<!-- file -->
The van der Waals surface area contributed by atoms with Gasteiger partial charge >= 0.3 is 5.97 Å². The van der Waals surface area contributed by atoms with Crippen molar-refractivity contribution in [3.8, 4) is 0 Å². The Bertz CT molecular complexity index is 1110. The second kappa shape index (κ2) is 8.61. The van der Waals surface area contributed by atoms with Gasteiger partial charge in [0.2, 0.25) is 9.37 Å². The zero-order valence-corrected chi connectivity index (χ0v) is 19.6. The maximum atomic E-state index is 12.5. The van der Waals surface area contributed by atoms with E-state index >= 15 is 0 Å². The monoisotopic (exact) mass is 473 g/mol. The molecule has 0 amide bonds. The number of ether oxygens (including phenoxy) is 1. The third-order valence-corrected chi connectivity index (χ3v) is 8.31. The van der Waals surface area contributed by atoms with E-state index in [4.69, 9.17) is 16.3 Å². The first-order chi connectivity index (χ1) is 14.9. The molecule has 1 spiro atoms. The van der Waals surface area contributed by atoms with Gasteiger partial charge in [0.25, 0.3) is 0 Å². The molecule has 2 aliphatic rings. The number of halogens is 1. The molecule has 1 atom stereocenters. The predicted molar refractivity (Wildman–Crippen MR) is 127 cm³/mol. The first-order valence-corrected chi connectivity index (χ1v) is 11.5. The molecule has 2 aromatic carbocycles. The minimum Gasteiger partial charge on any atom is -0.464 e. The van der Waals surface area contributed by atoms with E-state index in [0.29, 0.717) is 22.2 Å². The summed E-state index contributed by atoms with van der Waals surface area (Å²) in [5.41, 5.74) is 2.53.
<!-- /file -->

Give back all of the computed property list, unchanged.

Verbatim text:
The van der Waals surface area contributed by atoms with Gasteiger partial charge >= 0.3 is 5.97 Å². The van der Waals surface area contributed by atoms with Crippen molar-refractivity contribution in [3.8, 4) is 0 Å². The Bertz CT molecular complexity index is 1110. The second kappa shape index (κ2) is 8.61. The van der Waals surface area contributed by atoms with Gasteiger partial charge in [0.2, 0.25) is 9.37 Å². The zero-order valence-corrected chi connectivity index (χ0v) is 19.6. The maximum atomic E-state index is 12.5. The van der Waals surface area contributed by atoms with E-state index >= 15 is 0 Å². The monoisotopic (exact) mass is 473 g/mol. The molecule has 0 amide bonds. The number of ether oxygens (including phenoxy) is 1. The third-order valence-corrected chi connectivity index (χ3v) is 8.31. The van der Waals surface area contributed by atoms with E-state index in [4.69, 9.17) is 16.3 Å². The first-order chi connectivity index (χ1) is 14.9. The molecule has 1 spiro atoms. The van der Waals surface area contributed by atoms with Gasteiger partial charge in [0.25, 0.3) is 0 Å². The molecule has 2 aliphatic rings. The number of halogens is 1. The molecule has 1 atom stereocenters. The predicted molar refractivity (Wildman–Crippen MR) is 127 cm³/mol. The first-order valence-corrected chi connectivity index (χ1v) is 11.5. The molecule has 2 aromatic carbocycles. The minimum Gasteiger partial charge on any atom is -0.464 e. The van der Waals surface area contributed by atoms with E-state index in [0.29, 0.717) is 22.2 Å². The summed E-state index contributed by atoms with van der Waals surface area (Å²) in [5.41, 5.74) is 2.53.